The Great Ocean Road is quite possibly the most soul-stirring jaw-dropping drive Australia — or even the world — has to offer
243 scenic kilometres. And more than 243 breath-taking sights to see. From high-adrenaline surf breaks to cascading falls, scuba diving and sea kayaking to arts, cultural and heritage attractions, the stunning and winding stretch of two-lane Great Ocean Road, that runs along the south-eastern coast of Australia between the Victorian cities of Torquay and Allansford offers a little something special and exciting for every traveller.
And it isn’t just one of the world’s most beautiful drives, it’s also the world’s longest war memorial.
Since its official opening in 1932, the Great Ocean Road – which 3000 returned Australian soldiers began building in 1919 – has become an iconic international destination, traversing rainforests, beaches (check out the surf coast and shipwreck coast) and near-vertical cliffs.
For those looking to delve head first into the story behind the creation of this historic memorial, you can check into the Great Ocean Road Heritage Centre, located in the Lorne Visitor Centre, where through interpretive displays visitors are given the back — and back-breaking — story of the road.
For those making a run of it, the Road is famous for playing host to several races over the years.
A 45-kilometre section of the Great Ocean Road, between Lorne and Apollo Bay is the location of the annual Great Ocean Road Marathon. First run in 2005, the marathon, celebrating its 11th anniversary this year, promises, as always, panoramic views of the Southern Ocean. Six events will be held between 16 and 17 May across of range of distances — 1.5km through to 44km (check out www.greatoceanroadmarathon.com.au for more information).
While the drive itself is magnificent, there is more than a sprinkling of things to see all though your journey. The world’s largest surf museum for instance. The Australian National Surfing Museum, Torquay, charts the nation’s contribution to the development of surfing around the world through vibrant permanent displays, artefacts and memorabilia. Immerse yourself in the cultural heritage of surfing. Also, check out Bells Beach for some truly spectacular surfing.
And once you’re cruising down the road, don’t forget to call in on the White Queen — Split Point Lighthouse, Airyes Inlet – that made a cameo in Masterchef season 6. Stop by for a 45-minute guided tour.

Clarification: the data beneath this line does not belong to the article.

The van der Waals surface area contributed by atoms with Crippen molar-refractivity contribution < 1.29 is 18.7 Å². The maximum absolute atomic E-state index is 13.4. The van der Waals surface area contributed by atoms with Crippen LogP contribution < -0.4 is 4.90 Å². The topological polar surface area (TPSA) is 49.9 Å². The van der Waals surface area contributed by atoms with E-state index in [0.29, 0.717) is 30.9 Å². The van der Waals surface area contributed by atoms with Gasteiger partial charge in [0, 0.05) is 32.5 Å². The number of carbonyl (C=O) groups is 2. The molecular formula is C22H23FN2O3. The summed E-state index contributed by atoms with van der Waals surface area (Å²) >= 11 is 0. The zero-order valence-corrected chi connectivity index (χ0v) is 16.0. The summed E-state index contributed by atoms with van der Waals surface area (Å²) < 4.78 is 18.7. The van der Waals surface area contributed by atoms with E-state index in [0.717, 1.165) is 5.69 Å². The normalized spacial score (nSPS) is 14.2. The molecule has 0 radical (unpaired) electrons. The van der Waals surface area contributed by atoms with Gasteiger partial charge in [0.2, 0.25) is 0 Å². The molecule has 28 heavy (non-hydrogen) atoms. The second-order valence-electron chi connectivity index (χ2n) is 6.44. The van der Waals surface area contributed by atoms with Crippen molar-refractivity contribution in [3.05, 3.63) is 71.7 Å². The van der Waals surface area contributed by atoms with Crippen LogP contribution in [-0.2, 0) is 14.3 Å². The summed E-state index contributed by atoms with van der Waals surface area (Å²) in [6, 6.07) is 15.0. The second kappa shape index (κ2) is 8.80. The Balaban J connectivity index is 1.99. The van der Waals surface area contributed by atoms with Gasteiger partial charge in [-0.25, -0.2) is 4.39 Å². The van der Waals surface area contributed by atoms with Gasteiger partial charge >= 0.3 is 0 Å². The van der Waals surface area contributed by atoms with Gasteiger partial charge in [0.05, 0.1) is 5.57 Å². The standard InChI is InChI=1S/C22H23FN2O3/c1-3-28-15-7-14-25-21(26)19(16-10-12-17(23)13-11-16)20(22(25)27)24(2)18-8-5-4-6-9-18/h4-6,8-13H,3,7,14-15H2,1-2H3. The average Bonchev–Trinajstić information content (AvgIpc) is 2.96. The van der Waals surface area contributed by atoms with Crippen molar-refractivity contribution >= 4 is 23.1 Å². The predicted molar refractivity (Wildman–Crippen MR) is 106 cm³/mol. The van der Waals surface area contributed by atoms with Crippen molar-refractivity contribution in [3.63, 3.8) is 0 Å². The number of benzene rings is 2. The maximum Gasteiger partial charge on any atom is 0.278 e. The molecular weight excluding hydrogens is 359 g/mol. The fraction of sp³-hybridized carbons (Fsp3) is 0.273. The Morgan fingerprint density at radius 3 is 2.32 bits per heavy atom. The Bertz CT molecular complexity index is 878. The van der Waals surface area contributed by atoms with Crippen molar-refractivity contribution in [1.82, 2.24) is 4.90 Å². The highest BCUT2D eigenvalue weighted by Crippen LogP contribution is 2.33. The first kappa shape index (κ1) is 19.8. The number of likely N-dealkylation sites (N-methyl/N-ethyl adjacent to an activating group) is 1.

While in Lorne, the fully restored classical Grand Pacific Hotel & Resort, and Maple Tree restaurant, celebrate the heritage and local produce of the region. Stay over, survey, and savour the region.
So, what are you waiting for, get behind the wheel. Spectacular Australia’s just down the road.
~ The Great Ocean Road starts at Anglesea and travels 244 kilometres westward to finish at Allansford near Warrnambool, the largest city along the road.
~ Port Campbell is famous for its natural limestone and sandstone rock formations including Loch Ard Gorge, The Grotto, London Arch(formerly London Bridge) and The Twelve Apostles.
~ In the 1960s, the road was considered a challenging drive; the Victorian Police motor school even using it for training around 1966.
~ In 2011, the road was added to the Australian National Heritage List.
Planning your trip from Melbourne
A few stops and sights along the road
First stop Torquay [should get there two hours from the time you depart]
Site: Australian National Surfing Museum
After lunch leave Torquay for Aireys Inlet [where you will see Split Point Lighthouse]
Allow 30 minutes driving time
En-route: Bells Beach
Split Point Lighthouse, Aireys Inlet
Depart Aireys Inlet for Lorne
Allow 30 minutes driving time to Lorne
Looking for accommodation? Grand Pacific Hotel & Apartments Lorne
Spend the night and explore the village of Lorne including the boutique shopping, Erskine Falls, Edge Art Gallery and the Lorne foreshore all through the day.
Enjoy a meal at Maple Tree Lorne
Once you drive out of Lorne, stop at Kennet River for some koala-spotting (this is also part of the Road Marathon course)
Explore the villages of Apollo Bay and the township of Forrest to sample some of the finest brews.
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